The professional standard concept is a legal concept that has its roots in the English Common Law. It was developed by courts in order to articulate a standard of care for measuring the quality of care furnished by physicians it's the proper standard of care for medical practice because we need a standard that is different from the reasonable person. Most of us reasonable people cannot, without professional aid, measure the quality of care. The professional standard is the way of thinking about providers' conduct toward individual patients in light of the current state of knowledge of medical care within the profession. It should be noted as well, and on this point, I disagree with Dr. Wennberg the professional standard is not satisfied without informed consent. That is integral with the professional standard. The professional standard turns not on what a single doctor thinks he or she would like to do, but on the best evidence of what is quality medical practice.
An objective professional standard is, therefore, the best means for measuring quality. In a situation where an insurer is measuring whether or not care will be furnished to an individual patient, the kinds of general quality improvement activities that we've come to expect from the insurance industry and from health professionals generally take a back seat to a very different kind of process. A process where an individual patient's case is in front of an individual group of decision makers and a decision needs to be made in that individual's case regarding what's processed. Most of the time, those decisions will be the normative decisions, if it weren't true there wouldn't be treatment norms that's the way norms work. But there are patients, they are few and far between, and that's probably why we see so few external appeals actually, who need added consideration because their cases don't fall within the norms. They have comorbidity. They have extraordinary levels of need. They are entitled to coverage, but it is a different kind of coverage at the moment of need from what the norm requires.
The professional standard of care considers both their individual needs and those needs against how a professional a prudent professional working in the area would consider treatment for that individual patient.

There are some people who have charged that the professional standard is a static standard. That somehow it is going to retard the development and application of best evidence of evolving medical practice. I am quite frankly puzzled by this because that is precisely the opposite of what the professional standard does. When courts and other decision makers apply the professional standard, they are looking for the highest level of practice that we can expect.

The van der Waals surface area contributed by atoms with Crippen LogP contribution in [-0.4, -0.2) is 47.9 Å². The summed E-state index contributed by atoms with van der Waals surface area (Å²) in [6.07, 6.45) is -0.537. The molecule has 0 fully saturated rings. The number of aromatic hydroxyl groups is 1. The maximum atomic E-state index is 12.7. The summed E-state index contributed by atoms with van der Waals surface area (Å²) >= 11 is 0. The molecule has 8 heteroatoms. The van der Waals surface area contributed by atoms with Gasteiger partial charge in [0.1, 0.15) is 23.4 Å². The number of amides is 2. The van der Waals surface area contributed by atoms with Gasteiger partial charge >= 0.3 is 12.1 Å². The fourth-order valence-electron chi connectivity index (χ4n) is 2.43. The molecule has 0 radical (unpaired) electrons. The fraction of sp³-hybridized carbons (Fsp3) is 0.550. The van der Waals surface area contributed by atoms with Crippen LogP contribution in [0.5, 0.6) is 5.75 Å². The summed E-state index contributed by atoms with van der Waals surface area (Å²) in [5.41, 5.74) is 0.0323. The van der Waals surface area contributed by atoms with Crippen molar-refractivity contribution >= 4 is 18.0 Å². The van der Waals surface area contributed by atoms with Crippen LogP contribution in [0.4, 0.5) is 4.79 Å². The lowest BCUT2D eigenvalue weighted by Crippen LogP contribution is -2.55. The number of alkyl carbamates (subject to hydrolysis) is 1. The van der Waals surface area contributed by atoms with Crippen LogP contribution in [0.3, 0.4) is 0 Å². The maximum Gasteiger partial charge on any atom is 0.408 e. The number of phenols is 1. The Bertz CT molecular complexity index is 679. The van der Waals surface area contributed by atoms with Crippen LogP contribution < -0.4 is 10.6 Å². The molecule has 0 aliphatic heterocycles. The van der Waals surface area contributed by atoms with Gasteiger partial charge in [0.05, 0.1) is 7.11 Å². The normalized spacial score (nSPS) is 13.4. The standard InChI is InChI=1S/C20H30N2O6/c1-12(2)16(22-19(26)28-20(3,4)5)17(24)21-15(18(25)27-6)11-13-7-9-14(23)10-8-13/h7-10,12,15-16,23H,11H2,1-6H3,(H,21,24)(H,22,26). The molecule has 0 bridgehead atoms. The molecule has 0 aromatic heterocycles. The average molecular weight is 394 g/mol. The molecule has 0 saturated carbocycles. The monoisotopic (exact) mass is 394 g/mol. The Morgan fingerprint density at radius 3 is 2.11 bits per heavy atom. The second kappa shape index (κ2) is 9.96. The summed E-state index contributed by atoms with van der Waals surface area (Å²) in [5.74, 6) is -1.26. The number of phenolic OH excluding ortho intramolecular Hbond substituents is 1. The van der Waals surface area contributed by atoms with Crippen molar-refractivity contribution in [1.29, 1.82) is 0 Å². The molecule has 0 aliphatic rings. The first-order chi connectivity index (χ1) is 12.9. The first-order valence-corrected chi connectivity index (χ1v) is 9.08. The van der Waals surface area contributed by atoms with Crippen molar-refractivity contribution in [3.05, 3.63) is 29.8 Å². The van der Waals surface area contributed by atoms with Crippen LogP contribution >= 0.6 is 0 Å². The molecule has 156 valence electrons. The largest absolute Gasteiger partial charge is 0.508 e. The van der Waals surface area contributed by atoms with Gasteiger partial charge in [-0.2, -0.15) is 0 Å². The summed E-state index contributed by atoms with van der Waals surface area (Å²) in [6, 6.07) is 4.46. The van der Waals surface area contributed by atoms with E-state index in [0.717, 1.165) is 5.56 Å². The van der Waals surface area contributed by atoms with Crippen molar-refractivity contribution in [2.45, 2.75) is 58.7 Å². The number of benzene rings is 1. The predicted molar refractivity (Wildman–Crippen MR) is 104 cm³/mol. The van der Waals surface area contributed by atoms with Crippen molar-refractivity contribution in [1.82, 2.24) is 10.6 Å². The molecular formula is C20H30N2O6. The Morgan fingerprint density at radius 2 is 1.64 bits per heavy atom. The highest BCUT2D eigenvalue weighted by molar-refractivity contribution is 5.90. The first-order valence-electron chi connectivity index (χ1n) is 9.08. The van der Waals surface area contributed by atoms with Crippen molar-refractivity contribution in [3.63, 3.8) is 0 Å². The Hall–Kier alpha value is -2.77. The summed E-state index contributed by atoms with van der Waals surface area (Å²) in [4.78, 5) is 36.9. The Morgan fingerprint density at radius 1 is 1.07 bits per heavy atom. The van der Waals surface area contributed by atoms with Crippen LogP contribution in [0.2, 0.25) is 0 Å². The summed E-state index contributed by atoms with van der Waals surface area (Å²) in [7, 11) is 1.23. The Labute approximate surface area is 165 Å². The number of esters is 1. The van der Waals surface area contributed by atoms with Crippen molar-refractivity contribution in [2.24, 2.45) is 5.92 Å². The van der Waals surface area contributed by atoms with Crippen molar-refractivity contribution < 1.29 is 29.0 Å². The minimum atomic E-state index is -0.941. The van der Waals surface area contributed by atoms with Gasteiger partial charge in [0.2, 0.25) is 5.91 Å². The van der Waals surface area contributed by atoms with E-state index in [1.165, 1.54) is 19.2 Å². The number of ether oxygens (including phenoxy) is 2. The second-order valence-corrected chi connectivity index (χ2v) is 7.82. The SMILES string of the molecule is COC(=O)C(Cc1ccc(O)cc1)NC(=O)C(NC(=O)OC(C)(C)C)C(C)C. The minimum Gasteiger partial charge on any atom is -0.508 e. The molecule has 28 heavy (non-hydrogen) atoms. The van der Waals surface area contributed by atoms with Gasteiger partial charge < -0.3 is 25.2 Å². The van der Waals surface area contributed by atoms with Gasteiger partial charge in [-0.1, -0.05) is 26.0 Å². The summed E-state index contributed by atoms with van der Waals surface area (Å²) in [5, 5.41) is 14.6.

And indeed, there are cases where courts have set aside the industry standard because it did not meet the professional standard. It is not a means rubber stamping the industry standard. Now, most insurers today actually still use the professional standard in their insurance contracts and I have attached to my testimony a number of excerpts from actual insurance contracts. We see these excerpts as part of cases challenging coverage denials. There are a couple of insurers, you will see in the definitions that I have given you, that have moved away from the professional standards, they are using extraordinary standards. They are using standards that no professional would accept that I would guess Dr. Brook and Dr. Wennberg would be horrified to think through, nor could they even design the kinds of studies that you'd want to design to apply to standard.
For example in Doll Elmers (sp) vs. Mutual of Omaha, the standard that is articulated in this contract is that care is appropriate and consistent with the diagnosis is in accord with accepted standards, so far so good, is not considered experimental which is very common. And third, could not have been omitted without adversely affecting the insured persons condition or the quality of the medical care. Now, I seriously ask you how many of you would want yourselves or your children covered by a professional standard where the coverage, or the insurance standard, where the coverage triggers only when not providing the care would adversely affect the quality or the person's health or safety? This is very different from the professional standards of care that are developing from cutting edge projects to improve the overall standard of care.
What the insurer is saying is that it doesn't care what Dr. Brook does or what Dr. Wennberg does when it comes time to make that individual coverage decision. It's going to have the right under its contract to withhold care unless the safety and health of the patient would be compromised. Now, there are those who say that the answer to this is more consumer bargaining. What I have just read for you is not a publicly available document. You wouldn't know as a consumer, that this is the standard that the insurance company is using. Nor would you know as a consumer, that many insurers put limits in their documents regarding what evidence they will allow to be taken into account when they decide a case.